Saturday, March 8, 2008
Often a simple order of operations can make a huge difference to the performance of your application. For example, in the StampJ application, many panels or models (for tables and/or trees) listen for a PersistenceEvent on the EventBus. This event might be a Delete, Update or Create operation. Now the way in which one listens to the event is key. Ideally, the listener will identify that the event is targetted toward a specific entity class relevant to the listener (for example a list of countries can ignore events raised by stamps). If the event is valid, then the actual event type can be determined and the appropriate action taken (such as updating the table, changing a value etc.) Ensuring only a single table model is present in the table is also a good idea. I uncovered a situation where I was creating a table model as part of the constructor of a StampListTable. Then within the StampResultPanel (which has a StampListTable) I was calling initialize( ) which just so happened to create a second StampListTableModel. While this looked beneign, what happened is since my StampListTableModel is listening for various persistent events, the model(s) were each processing the events, thus twice the secondary tasks were being executed. Of course, the way I discovered this was quite by accident. I happened to be trying to discovered why the reference catalogue numbers were sometimes out of wack with the persistence datastore. In debugging this I discovered that the event was being listened to twice.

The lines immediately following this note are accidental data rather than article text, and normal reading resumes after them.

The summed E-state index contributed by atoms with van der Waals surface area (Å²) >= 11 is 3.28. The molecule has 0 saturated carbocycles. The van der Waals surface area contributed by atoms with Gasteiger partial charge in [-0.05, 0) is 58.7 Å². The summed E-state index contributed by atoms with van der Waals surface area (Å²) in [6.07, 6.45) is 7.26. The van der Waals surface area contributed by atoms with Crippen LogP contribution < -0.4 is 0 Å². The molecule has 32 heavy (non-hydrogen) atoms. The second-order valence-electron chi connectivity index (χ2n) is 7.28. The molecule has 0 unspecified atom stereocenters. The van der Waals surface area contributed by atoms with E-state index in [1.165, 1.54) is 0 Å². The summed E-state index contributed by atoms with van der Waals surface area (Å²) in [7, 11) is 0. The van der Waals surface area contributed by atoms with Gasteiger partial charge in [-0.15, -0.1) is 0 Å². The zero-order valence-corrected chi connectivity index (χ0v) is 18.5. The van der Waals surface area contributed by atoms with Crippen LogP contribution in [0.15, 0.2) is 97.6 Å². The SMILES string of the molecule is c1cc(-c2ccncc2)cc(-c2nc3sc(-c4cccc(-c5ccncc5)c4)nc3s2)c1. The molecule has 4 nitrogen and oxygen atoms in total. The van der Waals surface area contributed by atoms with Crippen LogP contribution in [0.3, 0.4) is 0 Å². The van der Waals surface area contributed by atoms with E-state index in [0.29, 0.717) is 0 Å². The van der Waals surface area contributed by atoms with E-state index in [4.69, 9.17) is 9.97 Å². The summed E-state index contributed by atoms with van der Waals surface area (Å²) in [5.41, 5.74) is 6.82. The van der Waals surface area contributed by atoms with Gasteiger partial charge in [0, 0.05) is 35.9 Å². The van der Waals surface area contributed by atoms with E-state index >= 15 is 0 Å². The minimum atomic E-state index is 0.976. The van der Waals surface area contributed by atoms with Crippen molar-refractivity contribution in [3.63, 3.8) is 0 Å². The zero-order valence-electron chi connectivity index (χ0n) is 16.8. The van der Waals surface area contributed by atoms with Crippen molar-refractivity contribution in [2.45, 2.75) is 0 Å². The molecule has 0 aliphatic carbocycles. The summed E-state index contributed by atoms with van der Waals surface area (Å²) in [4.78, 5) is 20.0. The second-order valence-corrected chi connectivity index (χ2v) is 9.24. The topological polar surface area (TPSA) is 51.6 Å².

Posted by Jason Drake at 2:18 PM